“THE climate we’re in right now, the entire team is scared.”

Staff at the Sandyford sexual health clinic in Glasgow – the only place in Scotland where young people can receive gender-related care – have growing concerns about the rhetoric in the debate around trans rights and the impact it will have on services, a source told The Sunday National.

It comes after the clinic announced that it would not be accepting new young patients – with a waiting list so long that adults referred in May 2018 (and young people in May 2019) are only being offered primary appointments now, according to its own website.

READ MORE: NHSGGC says 'media and political scrutiny' hitting Sandyford services

The “spin” was that the problems had something to do with external pressure and scrutiny of the gender service for young people, a person with knowledge of the Sandyford team told The Sunday National. “But the reality of the situation is that it is just a staffing issue.”

And the picture painted of staffing levels at the Glasgow clinic is grim. Just two psychiatrists, each working one day a week, cover adult services for the whole west of Scotland. The young person’s team is soon to consist of a single person, who will work half the week and cover all of the country, The Sunday National understands.

One post in the gender team, the source said, has been advertised three times over a year without even a single applicant.

“It’s crazy. There’s just no resource and nobody there,” they said, adding that campaigns against the legitimacy of gender identity care were making the problem worse.

“Imagine if you were to sell it without even knowing what the service was,” they said.

“There’s this massive waiting list and there’s going to be loads of scrutiny on you and people are going to be actively campaigning for your service to close down and there’s 1000 newspaper articles written about your client base every week. When you put it like that, nobody is going to want to do it.”

Yesterday, the Sandyford clinic faced a protest from the Scottish Family Party. The group “symbolically brick[ed] it up” in order to show their “outrage at the way children's well-being is being sacrificed to fashionable transgender ideology”.

More mainstream political voices have also raised concerns about Sandyford.

READ MORE: Tories call for Tavistock-style probe into Sandyford gender clinic

In the wake of the clinic saying it would not take on new young person’s appointments and adult appointments would be limited, the Scottish Tories called for a full investigation into the service.

Rachael Hamilton, the party’s equalities spokesperson at Holyrood, drew parallels between the Scottish clinic and the Tavistock clinic in London, which is being closed and replaced by regional hubs after an interim report by paediatrician Dr Hilary Cass stated that a “single national provider” was not sustainable in the long-term.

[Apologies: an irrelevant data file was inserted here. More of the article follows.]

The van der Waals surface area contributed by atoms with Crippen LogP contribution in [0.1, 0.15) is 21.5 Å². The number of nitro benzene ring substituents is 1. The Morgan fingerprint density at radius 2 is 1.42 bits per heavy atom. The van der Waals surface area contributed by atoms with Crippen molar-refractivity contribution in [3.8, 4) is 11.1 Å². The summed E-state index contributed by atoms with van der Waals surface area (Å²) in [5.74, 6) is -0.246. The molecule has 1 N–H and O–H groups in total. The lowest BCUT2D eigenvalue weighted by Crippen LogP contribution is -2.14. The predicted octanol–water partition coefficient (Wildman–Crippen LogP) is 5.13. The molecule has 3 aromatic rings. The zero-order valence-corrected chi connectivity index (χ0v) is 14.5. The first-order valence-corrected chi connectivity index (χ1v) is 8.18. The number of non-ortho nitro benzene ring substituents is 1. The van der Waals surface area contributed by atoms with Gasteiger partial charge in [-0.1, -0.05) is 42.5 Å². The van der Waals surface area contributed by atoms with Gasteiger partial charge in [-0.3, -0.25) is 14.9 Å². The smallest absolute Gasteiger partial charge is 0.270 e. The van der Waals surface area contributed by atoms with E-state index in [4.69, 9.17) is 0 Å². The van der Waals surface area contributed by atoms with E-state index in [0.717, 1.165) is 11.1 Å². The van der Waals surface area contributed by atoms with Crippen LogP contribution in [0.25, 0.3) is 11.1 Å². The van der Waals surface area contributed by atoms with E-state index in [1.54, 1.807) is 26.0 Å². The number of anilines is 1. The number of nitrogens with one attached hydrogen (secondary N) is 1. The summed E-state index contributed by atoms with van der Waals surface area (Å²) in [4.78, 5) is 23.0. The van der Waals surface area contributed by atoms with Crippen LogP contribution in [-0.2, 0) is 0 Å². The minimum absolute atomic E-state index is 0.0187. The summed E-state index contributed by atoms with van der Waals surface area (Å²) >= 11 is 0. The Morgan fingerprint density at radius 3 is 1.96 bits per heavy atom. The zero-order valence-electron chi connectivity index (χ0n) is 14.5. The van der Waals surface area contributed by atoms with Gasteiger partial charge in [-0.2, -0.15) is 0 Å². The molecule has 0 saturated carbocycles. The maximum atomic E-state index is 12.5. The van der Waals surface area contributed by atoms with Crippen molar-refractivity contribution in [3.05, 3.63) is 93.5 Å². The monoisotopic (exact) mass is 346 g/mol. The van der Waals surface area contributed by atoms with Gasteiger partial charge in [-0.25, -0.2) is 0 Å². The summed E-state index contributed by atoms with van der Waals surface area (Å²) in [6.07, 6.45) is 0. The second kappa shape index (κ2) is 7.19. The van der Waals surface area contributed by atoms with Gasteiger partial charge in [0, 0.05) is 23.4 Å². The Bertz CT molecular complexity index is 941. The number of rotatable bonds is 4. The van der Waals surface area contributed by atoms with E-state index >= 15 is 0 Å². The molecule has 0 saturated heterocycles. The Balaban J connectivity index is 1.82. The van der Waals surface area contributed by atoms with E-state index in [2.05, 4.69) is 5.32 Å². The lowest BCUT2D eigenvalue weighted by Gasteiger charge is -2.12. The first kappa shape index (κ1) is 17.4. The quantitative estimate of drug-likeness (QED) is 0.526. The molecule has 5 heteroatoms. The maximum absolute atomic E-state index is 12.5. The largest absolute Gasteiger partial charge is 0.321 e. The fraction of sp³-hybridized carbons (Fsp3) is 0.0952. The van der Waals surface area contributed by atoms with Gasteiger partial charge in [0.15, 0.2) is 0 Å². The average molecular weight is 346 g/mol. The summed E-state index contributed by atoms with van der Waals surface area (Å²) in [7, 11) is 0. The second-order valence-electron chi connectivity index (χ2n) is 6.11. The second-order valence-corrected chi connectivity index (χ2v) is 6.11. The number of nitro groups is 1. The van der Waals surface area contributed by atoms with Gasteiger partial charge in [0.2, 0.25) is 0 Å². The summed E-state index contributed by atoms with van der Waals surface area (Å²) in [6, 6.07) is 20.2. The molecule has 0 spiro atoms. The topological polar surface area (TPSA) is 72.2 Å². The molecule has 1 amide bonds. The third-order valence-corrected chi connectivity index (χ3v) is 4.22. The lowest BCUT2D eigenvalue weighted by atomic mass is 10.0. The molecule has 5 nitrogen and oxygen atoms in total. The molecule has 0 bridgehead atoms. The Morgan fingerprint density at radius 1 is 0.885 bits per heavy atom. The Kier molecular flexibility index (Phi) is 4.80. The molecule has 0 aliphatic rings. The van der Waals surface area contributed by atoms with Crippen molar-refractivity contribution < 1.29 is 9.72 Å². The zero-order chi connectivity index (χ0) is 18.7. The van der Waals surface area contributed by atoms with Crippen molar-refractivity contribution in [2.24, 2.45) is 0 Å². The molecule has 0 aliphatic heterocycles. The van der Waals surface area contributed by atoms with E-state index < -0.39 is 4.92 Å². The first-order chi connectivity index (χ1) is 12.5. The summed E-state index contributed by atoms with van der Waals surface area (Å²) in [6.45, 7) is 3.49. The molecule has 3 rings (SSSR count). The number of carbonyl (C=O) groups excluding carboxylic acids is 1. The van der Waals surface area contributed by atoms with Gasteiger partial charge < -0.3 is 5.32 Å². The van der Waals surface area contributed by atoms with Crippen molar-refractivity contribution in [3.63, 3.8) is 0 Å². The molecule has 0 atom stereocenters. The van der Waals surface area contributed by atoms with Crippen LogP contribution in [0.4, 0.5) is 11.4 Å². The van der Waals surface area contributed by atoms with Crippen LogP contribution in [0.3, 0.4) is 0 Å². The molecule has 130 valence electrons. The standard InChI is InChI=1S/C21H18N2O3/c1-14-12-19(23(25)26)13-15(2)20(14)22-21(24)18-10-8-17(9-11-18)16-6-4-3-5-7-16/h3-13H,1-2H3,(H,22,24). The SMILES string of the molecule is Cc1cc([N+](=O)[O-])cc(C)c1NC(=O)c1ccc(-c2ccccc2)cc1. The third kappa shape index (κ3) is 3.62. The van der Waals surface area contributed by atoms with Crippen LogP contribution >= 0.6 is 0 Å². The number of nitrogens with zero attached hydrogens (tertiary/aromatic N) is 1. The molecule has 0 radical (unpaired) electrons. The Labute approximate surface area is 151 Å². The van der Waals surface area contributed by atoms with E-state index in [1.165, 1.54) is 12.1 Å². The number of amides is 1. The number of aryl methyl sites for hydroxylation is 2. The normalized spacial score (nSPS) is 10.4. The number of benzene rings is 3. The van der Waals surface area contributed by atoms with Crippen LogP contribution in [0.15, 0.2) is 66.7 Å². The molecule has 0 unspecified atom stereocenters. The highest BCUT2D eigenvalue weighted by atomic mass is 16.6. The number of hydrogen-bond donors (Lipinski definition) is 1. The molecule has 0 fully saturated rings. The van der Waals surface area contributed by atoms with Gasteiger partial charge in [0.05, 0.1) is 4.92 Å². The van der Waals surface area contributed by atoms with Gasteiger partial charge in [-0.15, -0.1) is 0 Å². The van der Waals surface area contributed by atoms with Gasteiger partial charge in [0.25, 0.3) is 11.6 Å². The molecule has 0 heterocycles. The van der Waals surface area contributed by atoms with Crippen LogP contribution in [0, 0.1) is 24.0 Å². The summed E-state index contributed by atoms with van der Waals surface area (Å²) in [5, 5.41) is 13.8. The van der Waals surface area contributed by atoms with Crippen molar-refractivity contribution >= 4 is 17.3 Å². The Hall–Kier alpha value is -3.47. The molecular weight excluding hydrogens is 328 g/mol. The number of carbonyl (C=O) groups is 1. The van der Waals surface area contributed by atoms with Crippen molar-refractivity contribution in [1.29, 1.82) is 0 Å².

Hamilton (below) said of the report:  “In the case of the Tavistock clinic, vulnerable young people were not supported before they made life changing decisions. In light of this damning evidence, the Tavistock has now been ordered to shut down, and SNP ministers cannot ignore similar issues in relation to gender identity clinics in Scotland.”

The National:

SNP MP Joanna Cherry and former Scottish Green MSP Robin Harper said in a joint statement in August: “The concerns raised about the Tavistock apply equally to the service provided by the Sandyford Young People's Clinic to children in Scotland.”

But the Sandyford source told The Sunday National that every person on the team had read Cass’s report “multiple times” and that it did not apply equally to the Scottish service.

“We’re always being compared to the Tavistock,” they said. “The spin is that we’re just the same as the Tavistock and it was shut down for all these horrible things, but the reality is the Tavistock was shut down for the same reason that we’re struggling, which is we don’t have the staff and the resource to support the people that are being referred to the service.”

They said that negative campaigning focusing disproportionately on Sandyford’s services was creating “a climate where it’s difficult to recruit people, and that’s what they want”.

“It’s a tiny percentage of the population that we work with. It’s such a small group. The amount of attention it receives is massively disproportionate to the amount of patients that we’re seeing, so of course it’s going to have an impact,” the source added.

A spokesperson from NHS Greater Glasgow and Clyde (NHSGGC), which runs the Sandyford service, said: “As is the case throughout the country, services across NHSGGC – including gender services at the Sandyford Clinic – are under considerable pressure. All our staff are doing all they can to address these challenges, and we would like to thank them for their continuing commitment and professionalism.

“Gender services is a complex specialty which demands a particular set of clinical skills and other qualities from staff, and it is true that we are facing specific challenges around recruitment in some areas.

“Our recruitment teams are working hard to attract the right staff to our service, but these efforts are made more challenging by ongoing media and political scrutiny, and the additional public attention that has followed.

“We are very aware of the impact this scrutiny may have on our teams within gender services, and in other services provided by the Sandyford, and we are doing everything we can ensure staff are appropriately supported. If any member of staff is concerned in any way about the challenges they face, we would encourage them to speak to their line manager in the first instance, or to make use of the support services available internally across NHSGGC.”